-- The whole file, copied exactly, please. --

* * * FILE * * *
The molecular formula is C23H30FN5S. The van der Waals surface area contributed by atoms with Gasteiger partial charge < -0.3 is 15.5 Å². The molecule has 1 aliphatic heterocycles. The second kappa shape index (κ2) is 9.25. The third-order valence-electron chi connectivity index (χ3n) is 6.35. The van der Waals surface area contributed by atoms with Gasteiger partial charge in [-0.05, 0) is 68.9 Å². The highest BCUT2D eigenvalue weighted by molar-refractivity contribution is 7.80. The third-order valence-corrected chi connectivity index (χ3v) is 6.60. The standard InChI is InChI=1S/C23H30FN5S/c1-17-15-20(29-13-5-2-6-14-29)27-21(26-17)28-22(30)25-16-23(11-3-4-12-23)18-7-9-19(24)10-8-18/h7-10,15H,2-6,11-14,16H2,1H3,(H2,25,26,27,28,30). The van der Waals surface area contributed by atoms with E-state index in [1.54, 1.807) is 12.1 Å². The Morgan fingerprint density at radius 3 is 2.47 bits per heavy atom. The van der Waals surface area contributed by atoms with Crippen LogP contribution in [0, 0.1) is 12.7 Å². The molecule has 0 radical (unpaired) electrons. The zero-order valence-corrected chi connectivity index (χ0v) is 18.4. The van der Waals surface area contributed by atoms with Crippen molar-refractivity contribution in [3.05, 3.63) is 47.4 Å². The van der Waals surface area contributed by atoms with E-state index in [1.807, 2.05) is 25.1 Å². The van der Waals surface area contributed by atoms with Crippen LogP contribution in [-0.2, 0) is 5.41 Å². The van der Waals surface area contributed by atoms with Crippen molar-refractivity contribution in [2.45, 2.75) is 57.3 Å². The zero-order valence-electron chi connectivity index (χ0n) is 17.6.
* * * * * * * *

The molecular formula is C23H30FN5S. The van der Waals surface area contributed by atoms with Gasteiger partial charge < -0.3 is 15.5 Å². The molecule has 1 aliphatic heterocycles. The second kappa shape index (κ2) is 9.25. The third-order valence-electron chi connectivity index (χ3n) is 6.35. The van der Waals surface area contributed by atoms with Gasteiger partial charge in [-0.05, 0) is 68.9 Å². The highest BCUT2D eigenvalue weighted by molar-refractivity contribution is 7.80. The third-order valence-corrected chi connectivity index (χ3v) is 6.60. The standard InChI is InChI=1S/C23H30FN5S/c1-17-15-20(29-13-5-2-6-14-29)27-21(26-17)28-22(30)25-16-23(11-3-4-12-23)18-7-9-19(24)10-8-18/h7-10,15H,2-6,11-14,16H2,1H3,(H2,25,26,27,28,30). The van der Waals surface area contributed by atoms with E-state index in [1.54, 1.807) is 12.1 Å². The Morgan fingerprint density at radius 3 is 2.47 bits per heavy atom. The van der Waals surface area contributed by atoms with Crippen LogP contribution in [0, 0.1) is 12.7 Å². The molecule has 0 radical (unpaired) electrons. The zero-order valence-corrected chi connectivity index (χ0v) is 18.4. The van der Waals surface area contributed by atoms with Crippen molar-refractivity contribution in [3.05, 3.63) is 47.4 Å². The van der Waals surface area contributed by atoms with E-state index in [1.807, 2.05) is 25.1 Å². The van der Waals surface area contributed by atoms with Crippen LogP contribution in [-0.2, 0) is 5.41 Å². The van der Waals surface area contributed by atoms with Crippen molar-refractivity contribution in [2.45, 2.75) is 57.3 Å². The zero-order valence-electron chi connectivity index (χ0n) is 17.6.